This may or may not be too low-tech for you, but should be okay whatever your age group, provided you're a month or so from your science fair. As I recall, most science fairs are in February or March, but that's been awhile ago; my youngest kid is 21.
How about planting two identical seeds in two identical pots. Put one in a sunny place and the other in the closet, cabinet, or other dark place. Otherwise, treat them the same (same amounts of water, fertilizer or plant food.) Notate the difference and explain why there were different results with the two plants.
I am not sure what age group you are taliking about. I saw a fun one at my daughter's school. This girl had used coffee filters and a vaccum hose to prove there is little difference between high and low nicotine cigarettes. The girl wanted to get her dad to quit smoking. Just an idea. :)
When I was in high school, these were my science fair projects.
One year, I showed how different chemical solutions would burn different colors in a flame. For example, a copper solution makes the flame green whereas another one (which I have long forgotten now) would turn it red or purple.
The next year, I created a hologram, using a laser and a sandbox on innertubes. That was pretty neat! I'm sure I got the plans and the supplies from my teacher in both instances.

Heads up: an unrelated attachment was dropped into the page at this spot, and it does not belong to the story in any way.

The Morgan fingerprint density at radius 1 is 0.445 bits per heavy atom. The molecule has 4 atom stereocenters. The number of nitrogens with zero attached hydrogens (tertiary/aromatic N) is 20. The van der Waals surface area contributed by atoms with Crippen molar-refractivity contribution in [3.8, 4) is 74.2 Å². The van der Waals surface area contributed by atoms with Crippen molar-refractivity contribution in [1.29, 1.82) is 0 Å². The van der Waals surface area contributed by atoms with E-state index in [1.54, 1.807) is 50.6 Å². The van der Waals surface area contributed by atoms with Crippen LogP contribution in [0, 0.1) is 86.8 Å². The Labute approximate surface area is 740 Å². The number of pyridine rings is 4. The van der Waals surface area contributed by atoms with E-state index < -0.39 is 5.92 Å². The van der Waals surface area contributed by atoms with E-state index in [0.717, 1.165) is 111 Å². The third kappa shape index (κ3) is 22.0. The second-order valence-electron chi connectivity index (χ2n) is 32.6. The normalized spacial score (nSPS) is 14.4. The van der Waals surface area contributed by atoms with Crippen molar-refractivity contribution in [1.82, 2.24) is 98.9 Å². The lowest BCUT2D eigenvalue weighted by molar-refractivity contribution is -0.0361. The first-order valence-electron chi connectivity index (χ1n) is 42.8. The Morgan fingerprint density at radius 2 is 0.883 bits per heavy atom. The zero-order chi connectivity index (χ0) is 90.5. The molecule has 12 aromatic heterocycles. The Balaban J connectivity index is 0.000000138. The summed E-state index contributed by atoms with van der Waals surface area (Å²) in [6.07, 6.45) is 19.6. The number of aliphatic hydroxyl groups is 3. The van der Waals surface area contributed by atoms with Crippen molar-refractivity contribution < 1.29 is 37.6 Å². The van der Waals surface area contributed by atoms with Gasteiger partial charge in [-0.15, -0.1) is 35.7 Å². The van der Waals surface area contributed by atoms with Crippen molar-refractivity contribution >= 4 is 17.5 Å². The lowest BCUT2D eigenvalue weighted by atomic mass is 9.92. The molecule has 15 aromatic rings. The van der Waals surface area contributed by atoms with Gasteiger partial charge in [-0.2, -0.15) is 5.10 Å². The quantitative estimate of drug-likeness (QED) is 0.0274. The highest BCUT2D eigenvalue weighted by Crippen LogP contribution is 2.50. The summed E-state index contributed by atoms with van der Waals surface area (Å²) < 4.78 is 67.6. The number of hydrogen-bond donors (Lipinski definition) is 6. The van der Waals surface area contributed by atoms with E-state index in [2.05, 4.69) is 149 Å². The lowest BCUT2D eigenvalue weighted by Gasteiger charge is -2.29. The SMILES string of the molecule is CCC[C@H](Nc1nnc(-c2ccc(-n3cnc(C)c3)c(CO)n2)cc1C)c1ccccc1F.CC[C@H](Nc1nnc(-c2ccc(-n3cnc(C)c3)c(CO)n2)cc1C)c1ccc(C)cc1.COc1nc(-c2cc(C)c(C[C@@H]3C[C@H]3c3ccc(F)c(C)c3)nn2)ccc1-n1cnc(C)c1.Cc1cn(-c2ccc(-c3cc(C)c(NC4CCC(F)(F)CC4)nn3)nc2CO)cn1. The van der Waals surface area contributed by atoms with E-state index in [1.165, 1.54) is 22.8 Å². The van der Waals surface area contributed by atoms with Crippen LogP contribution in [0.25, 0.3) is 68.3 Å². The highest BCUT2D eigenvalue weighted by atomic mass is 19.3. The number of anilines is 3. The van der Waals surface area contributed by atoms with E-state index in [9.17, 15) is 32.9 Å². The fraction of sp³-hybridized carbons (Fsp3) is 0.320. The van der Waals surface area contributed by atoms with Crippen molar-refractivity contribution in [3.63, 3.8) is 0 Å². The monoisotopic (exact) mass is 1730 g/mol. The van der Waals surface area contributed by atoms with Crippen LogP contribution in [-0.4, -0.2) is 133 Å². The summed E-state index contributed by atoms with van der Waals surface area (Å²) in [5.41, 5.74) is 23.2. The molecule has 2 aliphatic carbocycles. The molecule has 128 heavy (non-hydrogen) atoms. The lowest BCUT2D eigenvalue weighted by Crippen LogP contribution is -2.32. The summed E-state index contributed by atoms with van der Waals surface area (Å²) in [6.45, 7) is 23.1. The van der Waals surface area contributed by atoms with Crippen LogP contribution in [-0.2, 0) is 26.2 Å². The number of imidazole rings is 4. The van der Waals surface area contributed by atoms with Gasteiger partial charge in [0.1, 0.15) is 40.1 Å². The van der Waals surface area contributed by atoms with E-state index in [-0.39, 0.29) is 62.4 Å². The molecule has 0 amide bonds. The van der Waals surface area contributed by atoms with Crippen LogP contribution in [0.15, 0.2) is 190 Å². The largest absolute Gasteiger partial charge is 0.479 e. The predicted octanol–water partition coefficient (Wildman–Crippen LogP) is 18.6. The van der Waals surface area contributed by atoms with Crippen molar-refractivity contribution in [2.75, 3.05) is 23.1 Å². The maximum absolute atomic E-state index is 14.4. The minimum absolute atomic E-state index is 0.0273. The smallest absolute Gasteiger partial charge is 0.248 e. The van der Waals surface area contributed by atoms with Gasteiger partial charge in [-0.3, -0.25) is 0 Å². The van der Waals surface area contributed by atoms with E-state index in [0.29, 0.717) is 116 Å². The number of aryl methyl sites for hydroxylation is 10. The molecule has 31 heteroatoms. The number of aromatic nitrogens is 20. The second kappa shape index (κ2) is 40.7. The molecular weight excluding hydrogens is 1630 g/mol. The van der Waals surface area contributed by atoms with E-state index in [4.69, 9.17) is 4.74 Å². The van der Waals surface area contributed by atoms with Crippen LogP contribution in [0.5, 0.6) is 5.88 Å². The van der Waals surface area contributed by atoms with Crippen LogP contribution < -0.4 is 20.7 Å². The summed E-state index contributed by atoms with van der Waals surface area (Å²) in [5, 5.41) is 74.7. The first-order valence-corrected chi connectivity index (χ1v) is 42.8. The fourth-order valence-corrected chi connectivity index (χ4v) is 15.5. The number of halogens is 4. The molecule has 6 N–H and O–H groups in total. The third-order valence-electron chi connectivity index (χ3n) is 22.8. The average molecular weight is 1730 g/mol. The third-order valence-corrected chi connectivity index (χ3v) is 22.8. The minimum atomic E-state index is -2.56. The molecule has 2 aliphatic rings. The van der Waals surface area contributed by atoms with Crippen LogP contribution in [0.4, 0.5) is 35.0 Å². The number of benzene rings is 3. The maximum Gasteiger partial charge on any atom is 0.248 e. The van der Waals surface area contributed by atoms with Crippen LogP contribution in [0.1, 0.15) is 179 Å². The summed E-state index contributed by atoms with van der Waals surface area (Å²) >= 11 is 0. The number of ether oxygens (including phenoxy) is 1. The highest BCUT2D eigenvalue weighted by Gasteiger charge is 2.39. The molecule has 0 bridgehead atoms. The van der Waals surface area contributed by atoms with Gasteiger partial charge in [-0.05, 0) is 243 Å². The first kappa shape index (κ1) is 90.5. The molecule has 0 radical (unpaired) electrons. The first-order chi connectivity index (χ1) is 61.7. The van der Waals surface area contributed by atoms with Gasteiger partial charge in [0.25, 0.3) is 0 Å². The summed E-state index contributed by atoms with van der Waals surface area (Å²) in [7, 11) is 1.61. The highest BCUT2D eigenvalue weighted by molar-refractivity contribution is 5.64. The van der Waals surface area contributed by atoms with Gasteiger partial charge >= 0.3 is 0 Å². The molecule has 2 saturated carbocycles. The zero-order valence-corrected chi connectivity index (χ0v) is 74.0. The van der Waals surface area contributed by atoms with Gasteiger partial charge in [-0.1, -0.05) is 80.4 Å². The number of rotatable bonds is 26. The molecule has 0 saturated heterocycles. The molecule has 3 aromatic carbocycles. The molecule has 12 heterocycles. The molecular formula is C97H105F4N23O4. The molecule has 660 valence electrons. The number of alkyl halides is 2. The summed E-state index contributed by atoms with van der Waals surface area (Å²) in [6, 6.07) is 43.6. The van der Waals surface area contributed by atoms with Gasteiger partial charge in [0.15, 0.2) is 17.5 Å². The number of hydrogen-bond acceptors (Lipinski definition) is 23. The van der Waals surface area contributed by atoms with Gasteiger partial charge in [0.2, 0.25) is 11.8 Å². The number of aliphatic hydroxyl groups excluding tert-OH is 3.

If you are stuck, I would talk to your science teacher and see what he/she suggests. It would also be helpful to know what sort of science you are interested in: physics, biology, chemistry, etc.
Ooo. I just had a fun idea. If you are into military tactics you could build an example of the Roman Phalanx and write up how affective it was in combat situations for the Roman empire. Not purely science but there is science in it. If you want to see how effective it was watch the movie 300.
Not knowing your age or your mechanical ability this could be challenging. You can go chemical and build a volcano and use chemicals to make it explode. You can go electronic and make a crystal radio.
If your a programmer you can write a program that takes a set of numbers and gives you the character set equivalent I.E. here is a random phone number 626-8147 it could spell.
m a m t 1 g p
n b n u 1 h r
o c b v 1 i s
hmmm... doesn't spell anything, bad example but still a good idea.
You could make and explain a water clock.
You could make and explain a fulcrum and give examples of how fulcrums are used today.
Give me more details about you and the science fair and I can probably come up with a lot more ideas. I time period would help too.
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